Lancope is a NetFlow based tool that can turn your network into a gigantic sensor grid. This includes routers, switches, wireless access points, virtual systems aka servers in your data center and so on. So rather than having a handful of security tools looking for threats, your entire network takes part in your security defense against cyber attacks. I’ve wrote about Lancope HERE as well as how to build your own Lancope lab HERE. The Lancope team runs a blog found HERE that has provided posts about using their solution to identify the latest cyber attacks. Some interesting articles recently posted focus on threats like Heartbleed, Putter Panda and Saffron Rose. Continue reading
Researchers at Duo Labs, the advanced research team at Duo Security, discovered that it is possible to bypass PayPal’s two-factor authentication (the Security Key mechanism, in PayPal nomenclature). The vulnerability lies primarily in the authentication flow for the PayPal API web service (api.paypal.com) — an API used by PayPal’s official mobile applications, as well as numerous third-party merchants and apps — but also partially in the official mobile apps themselves. Continue reading
The Splunk and Cisco team delivered a great talk at this past Cisco Live event in San Francisco. The talk covered the value of integrating Splunk with Cisco Cloud and Managed Security services. Continue reading
Kellep Charles from SecurityOrb interviewed me a few weeks back about my book as well as other general security topics. You can find the recording HERE or on the SecurityORB website. I was fighting a cold so my apologies for the raspy voice.
For those interested in the book, below is a discount code you can use provided by SecurityORB. The link to the book is on the right side of this blog. Continue reading
Cisco acquired Sourcefire in 2013 as part of a strategic move to enhance Cisco’s security portfolio. Sourcefire’s catalog covers IPS/IDS, Application Security and Control, Firewalling, Malware Detection and a slew of open source tools such as SNORT, ClamAV, and Razorback.
One key piece to the Sourcefire puzzle is the management of the various solutions. This is done through Defense Center, which is the centralized management tool used for visibility of security and network events across the entire network. This post will provide a overview of using Defense Center from a administrative viewpoint.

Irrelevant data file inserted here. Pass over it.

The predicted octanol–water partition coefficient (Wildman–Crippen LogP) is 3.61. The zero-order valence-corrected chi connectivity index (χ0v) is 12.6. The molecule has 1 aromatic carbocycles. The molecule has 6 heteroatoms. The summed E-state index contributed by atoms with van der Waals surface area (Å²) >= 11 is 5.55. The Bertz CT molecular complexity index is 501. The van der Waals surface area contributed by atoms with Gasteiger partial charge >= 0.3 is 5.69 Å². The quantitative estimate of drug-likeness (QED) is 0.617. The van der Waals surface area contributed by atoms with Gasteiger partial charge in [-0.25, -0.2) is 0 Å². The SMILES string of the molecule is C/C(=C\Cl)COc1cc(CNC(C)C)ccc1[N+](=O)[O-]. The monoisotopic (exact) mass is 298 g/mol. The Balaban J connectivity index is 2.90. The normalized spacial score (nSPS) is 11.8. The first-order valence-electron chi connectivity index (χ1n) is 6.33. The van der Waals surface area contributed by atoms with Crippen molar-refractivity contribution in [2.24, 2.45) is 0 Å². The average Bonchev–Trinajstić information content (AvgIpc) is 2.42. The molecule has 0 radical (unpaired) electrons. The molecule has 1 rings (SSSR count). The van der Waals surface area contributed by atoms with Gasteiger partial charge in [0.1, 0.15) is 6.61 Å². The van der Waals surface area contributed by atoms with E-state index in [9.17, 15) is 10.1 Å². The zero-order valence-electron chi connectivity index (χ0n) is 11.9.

Sourcefire login screen Continue reading
The people from Cyber Crimebusters developed a Infographic about how Internet forensics has changed criminal investigations. The original can be found HERE.
The interesting points to me are how social media and mobile devices are becoming a common source for investigations. I find it humorous when people post pictures of themselves doing crazy things on social media sources and shocked when that comes back to haunt them later such as in job interviews. I’ve provided examples of how I used people’s data on Facebook (previous job roles, friend’s current location, etc) to pretend I’m a friend from years ago using a fake Facebook ID to obtain data during an authorized penetration testing (more on that HERE). Its critical to know what you have public about yourself and question anybody that seems fishy. Trust me, its better to ask for proof of identity when you don’t know who you are speaking with rather than assume the wrong person is a trusted friend. Continue reading
Nicole Perlroth wrote a interesting post on the NewYorkTimes blog about a new type of Ransomware and Cisco’s view as it spreads in the wild. The original post can be found HERE.
It has been mere days since federal agents seized control of computer networks used by hackers to infect victims with CryptoLocker, a piece of malware known as “ransomware,” which encrypts the contents of computing devices so hackers can demand a ransom to decrypt it. More on Ransomware such as CryptoLocker can be found HERE.
Now security researchers are seeing an influx of another form of ransomware, called Cryptowall. Continue reading
Today the folks at openssl.org published a new vulnerability found in OpenSSL encryption. For those that are not aware, OpenSSL is found on approximately 66% of all websites found on the Internet. You can find the official notice on this vulnerability HERE as well as details posted below. This time its a known bug and yet again, we are being told by the openssl team the remediation for this is to upgrade to the latest version of OpenSSL using the recently patches being released. Continue reading
Every once in a while I like to do a product review. Next up is the meraki MX60 (shown above on the left next to the Meraki Z1). The official MX60 data sheet can be found HERE. The MX60 comes with or without wireless capabilities hence the MX60W means wireless while the one used in this post is a MX60. Outside of that, both models are the same and considered the low end / home model as shown in the next image. Continue reading